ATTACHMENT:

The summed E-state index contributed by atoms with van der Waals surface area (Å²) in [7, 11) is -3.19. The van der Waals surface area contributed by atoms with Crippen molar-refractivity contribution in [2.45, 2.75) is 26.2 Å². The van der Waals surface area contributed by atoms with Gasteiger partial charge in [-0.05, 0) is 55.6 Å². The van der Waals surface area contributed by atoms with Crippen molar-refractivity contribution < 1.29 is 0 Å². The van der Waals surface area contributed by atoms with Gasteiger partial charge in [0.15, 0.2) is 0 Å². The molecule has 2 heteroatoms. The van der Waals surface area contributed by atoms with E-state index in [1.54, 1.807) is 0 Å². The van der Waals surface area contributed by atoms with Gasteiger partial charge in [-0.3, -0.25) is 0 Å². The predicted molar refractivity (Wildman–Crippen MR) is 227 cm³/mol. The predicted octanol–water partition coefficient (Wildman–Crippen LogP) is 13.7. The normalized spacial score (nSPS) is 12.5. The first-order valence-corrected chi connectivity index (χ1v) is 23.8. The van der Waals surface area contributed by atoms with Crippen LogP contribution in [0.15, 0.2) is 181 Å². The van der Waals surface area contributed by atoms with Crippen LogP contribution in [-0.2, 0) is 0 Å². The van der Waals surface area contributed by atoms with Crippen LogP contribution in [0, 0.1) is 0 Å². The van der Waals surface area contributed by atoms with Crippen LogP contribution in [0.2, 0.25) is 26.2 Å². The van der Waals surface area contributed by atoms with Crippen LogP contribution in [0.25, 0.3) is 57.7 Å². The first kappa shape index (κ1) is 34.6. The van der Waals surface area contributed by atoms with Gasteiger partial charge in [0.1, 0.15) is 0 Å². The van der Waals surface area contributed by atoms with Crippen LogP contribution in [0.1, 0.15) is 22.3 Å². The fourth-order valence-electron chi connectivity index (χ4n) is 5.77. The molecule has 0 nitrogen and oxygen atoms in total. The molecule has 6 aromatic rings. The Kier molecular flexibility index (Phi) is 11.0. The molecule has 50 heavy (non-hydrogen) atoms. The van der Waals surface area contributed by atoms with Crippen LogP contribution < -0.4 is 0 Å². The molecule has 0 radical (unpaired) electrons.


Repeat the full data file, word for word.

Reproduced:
The summed E-state index contributed by atoms with van der Waals surface area (Å²) in [7, 11) is -3.19. The van der Waals surface area contributed by atoms with Crippen molar-refractivity contribution in [2.45, 2.75) is 26.2 Å². The van der Waals surface area contributed by atoms with Gasteiger partial charge in [-0.05, 0) is 55.6 Å². The van der Waals surface area contributed by atoms with Crippen molar-refractivity contribution < 1.29 is 0 Å². The van der Waals surface area contributed by atoms with Gasteiger partial charge in [0.15, 0.2) is 0 Å². The molecule has 2 heteroatoms. The van der Waals surface area contributed by atoms with E-state index in [1.54, 1.807) is 0 Å². The van der Waals surface area contributed by atoms with Gasteiger partial charge in [-0.3, -0.25) is 0 Å². The predicted molar refractivity (Wildman–Crippen MR) is 227 cm³/mol. The predicted octanol–water partition coefficient (Wildman–Crippen LogP) is 13.7. The normalized spacial score (nSPS) is 12.5. The first-order valence-corrected chi connectivity index (χ1v) is 23.8. The van der Waals surface area contributed by atoms with Crippen LogP contribution in [0.15, 0.2) is 181 Å². The van der Waals surface area contributed by atoms with Crippen LogP contribution in [-0.2, 0) is 0 Å². The van der Waals surface area contributed by atoms with Crippen LogP contribution in [0, 0.1) is 0 Å². The van der Waals surface area contributed by atoms with Crippen LogP contribution in [0.2, 0.25) is 26.2 Å². The van der Waals surface area contributed by atoms with Crippen LogP contribution in [0.25, 0.3) is 57.7 Å². The first kappa shape index (κ1) is 34.6. The van der Waals surface area contributed by atoms with Gasteiger partial charge in [0.1, 0.15) is 0 Å². The van der Waals surface area contributed by atoms with Crippen LogP contribution in [0.1, 0.15) is 22.3 Å². The fourth-order valence-electron chi connectivity index (χ4n) is 5.77. The molecule has 0 nitrogen and oxygen atoms in total. The molecule has 6 aromatic rings. The Kier molecular flexibility index (Phi) is 11.0. The molecule has 50 heavy (non-hydrogen) atoms. The van der Waals surface area contributed by atoms with Crippen LogP contribution < -0.4 is 0 Å². The molecule has 0 radical (unpaired) electrons.